Is the Battle of Antietam Still the Bloodiest Day in American History?

The Battle of Antietam, fought on September 17, 1862, was a pivotal moment in the American Civil War. It was a bloody battle that lasted for twelve hours and resulted in over 23,000 casualties.

For many years, the Battle of Antietam was considered the bloodiest day in American history. However, with the passage of time and new research, some historians now question whether it still holds that title.

The Battle of Antietam

The Battle of Antietam took place near Sharpsburg, Maryland. It was fought between the Confederate Army of Northern Virginia, led by General Robert E. Lee, and the Union Army of the Potomac, led by General George B. McClellan.

Both sides suffered heavy losses during the battle. The Union had approximately 12,400 casualties while the Confederates had around 10,300 casualties. The total number of casualties was over 23,000.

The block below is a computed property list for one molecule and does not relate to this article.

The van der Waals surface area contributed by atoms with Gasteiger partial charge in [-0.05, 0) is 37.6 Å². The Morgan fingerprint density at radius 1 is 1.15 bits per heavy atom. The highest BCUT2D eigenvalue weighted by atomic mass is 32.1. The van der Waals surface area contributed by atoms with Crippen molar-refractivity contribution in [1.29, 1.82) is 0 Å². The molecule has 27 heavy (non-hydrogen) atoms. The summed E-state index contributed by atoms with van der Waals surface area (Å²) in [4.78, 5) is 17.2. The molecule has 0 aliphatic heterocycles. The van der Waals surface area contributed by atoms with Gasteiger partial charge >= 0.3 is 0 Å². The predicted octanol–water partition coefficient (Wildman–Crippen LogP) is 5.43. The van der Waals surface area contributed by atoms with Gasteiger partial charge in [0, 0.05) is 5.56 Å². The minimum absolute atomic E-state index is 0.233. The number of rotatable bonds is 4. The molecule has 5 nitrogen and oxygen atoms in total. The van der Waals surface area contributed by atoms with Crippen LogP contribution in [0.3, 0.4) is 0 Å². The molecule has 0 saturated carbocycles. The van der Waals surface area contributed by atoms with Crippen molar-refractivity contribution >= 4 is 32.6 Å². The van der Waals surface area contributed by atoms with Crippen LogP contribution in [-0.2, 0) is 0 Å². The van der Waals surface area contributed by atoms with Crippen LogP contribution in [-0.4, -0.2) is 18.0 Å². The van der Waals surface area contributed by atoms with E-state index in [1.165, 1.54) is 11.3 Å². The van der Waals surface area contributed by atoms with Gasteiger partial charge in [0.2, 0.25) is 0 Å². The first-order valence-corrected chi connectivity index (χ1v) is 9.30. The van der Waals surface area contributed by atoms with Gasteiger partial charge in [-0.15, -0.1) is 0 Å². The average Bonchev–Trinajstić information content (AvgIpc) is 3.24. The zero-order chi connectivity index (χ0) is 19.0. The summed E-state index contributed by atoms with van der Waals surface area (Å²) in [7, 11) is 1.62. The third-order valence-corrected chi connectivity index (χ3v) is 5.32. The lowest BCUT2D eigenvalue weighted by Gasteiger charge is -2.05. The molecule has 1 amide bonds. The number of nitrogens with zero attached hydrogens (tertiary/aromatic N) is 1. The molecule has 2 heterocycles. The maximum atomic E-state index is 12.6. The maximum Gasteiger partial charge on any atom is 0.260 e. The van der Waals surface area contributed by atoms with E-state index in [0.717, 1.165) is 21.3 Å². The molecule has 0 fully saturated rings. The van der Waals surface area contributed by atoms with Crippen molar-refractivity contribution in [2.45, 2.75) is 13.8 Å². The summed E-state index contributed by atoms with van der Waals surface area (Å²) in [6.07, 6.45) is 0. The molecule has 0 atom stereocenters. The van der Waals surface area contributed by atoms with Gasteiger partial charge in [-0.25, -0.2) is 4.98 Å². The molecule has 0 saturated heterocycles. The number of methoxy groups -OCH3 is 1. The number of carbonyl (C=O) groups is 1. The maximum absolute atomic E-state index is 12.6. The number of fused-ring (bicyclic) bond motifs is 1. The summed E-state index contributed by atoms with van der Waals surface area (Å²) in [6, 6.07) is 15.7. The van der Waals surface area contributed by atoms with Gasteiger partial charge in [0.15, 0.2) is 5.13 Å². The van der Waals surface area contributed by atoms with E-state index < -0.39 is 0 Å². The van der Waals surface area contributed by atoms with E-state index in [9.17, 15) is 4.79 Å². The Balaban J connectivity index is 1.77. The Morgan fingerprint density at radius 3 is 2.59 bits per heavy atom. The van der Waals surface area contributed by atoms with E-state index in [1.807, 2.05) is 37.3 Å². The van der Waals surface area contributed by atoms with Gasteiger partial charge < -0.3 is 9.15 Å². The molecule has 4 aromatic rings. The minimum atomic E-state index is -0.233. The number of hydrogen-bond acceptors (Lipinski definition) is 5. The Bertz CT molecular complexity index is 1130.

Why is it Significant?

The significance of the Battle of Antietam lies in its aftermath. It was a turning point in the Civil War as it prevented Lee’s invasion of Maryland and gave President Abraham Lincoln an opportunity to issue his Emancipation Proclamation.

New Research

In recent years, some historians have questioned whether the Battle of Antietam is still the bloodiest day in American history. The reason for this is that new research has uncovered other battles with higher casualty rates.

One such battle is the Battle of Gettysburg which took place from July 1-3, 1863. It had over 51,000 casualties which makes it one of the deadliest battles not just in American history but also in world history.


In conclusion, while there may be other battles with higher casualty rates than the Battle of Antietam, its significance cannot be denied. It was a pivotal moment in the American Civil War and had far-reaching consequences.

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